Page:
No. 8 on the 10 Best Fiery Furnaces Songs list is their most recognizable track, 'Tropical-Iceland,' which appeared in different versions on 'Gallowsbird Bark' and 'EP.' With its light, inconsequential tone, the latter version is almost sugary, but it nevertheless appeals to the imagination, thanks to clever turns of phrase and even a closing verse played backwards. It shows the band at their most accessible, and yet they remain endearingly anachronistic, especially by 2005 standards.
The Fiery Furnaces are often described as enigmatic, and while that can be frustrating, it's a real part of the listening experience. One of their most inexplicable songs is 'Teach Me Sweetheart,' a slow-building epic that hints at huge possibilities without ever getting past the buildup. The group seems more interested in destroying a classic than in creating one, and they deconstruct the tune's pop potential before it can be fully realized. It's frustrating but also inspiring -- and possibly a better listen because of what it lacks.
Many called 'Blueberry Boat' inaccessible upon its release in 2004. '1917' shows why these detractors are both right and wrong. The opening minutes are chaotic and harsh, with the tones sounding out of key and abrasive, like an alarm. The crashing cymbals take the situation to comical heights. But '1917' features a brilliant contrasting second half that pairs piano and some sort of melodica or harmonium with Friedberger's arm-around-your-shoulder vocals. Juxtaposed with the song's opening, the sweetness is like a revelation, and both halves need each other to work fully.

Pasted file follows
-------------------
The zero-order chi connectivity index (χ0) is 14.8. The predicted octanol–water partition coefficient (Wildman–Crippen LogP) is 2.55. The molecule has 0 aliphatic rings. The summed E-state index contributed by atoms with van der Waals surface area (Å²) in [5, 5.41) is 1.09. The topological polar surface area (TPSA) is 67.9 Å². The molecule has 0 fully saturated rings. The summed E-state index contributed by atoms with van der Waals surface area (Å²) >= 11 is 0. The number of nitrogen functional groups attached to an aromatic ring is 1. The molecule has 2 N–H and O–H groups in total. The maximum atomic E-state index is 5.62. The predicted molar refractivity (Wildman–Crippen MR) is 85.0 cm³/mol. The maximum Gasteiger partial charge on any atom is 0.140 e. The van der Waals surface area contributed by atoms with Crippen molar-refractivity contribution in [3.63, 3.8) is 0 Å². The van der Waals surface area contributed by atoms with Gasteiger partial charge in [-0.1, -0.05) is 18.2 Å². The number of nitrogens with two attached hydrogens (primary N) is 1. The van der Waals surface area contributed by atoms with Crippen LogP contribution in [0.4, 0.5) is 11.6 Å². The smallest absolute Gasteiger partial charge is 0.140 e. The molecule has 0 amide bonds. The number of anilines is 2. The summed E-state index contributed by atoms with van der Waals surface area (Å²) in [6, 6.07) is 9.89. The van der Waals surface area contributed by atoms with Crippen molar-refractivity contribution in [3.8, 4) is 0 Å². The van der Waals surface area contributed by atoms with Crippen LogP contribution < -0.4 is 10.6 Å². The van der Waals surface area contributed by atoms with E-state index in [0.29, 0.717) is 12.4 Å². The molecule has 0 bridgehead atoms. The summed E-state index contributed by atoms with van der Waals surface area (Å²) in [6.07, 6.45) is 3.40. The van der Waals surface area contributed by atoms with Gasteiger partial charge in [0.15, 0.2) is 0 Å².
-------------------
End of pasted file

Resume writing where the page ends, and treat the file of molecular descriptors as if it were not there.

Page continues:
'Evergreen,' originally a b-side to the 'Single Again' single and later offered up on 'EP,' finds Eleanor Friedberger letting her voice do the kind of emoting her lyrics sometimes obscure. The song is about someone waiting for their time to come and always being ready, despite constant misfortune. It's both optimistic and sad as all hell, and Friedberger sings the weepy words like she is in tears. Matthew gets his moments as well, delivering a couple of guitar solos. The final one sounds like it's performed on a nylon-string garage-sale find, and that seems appropriate, given the plight of the song's narrator. Matthew gives the classical guitar a moment to fulfill it's purpose -- or maybe we're reading too much into that.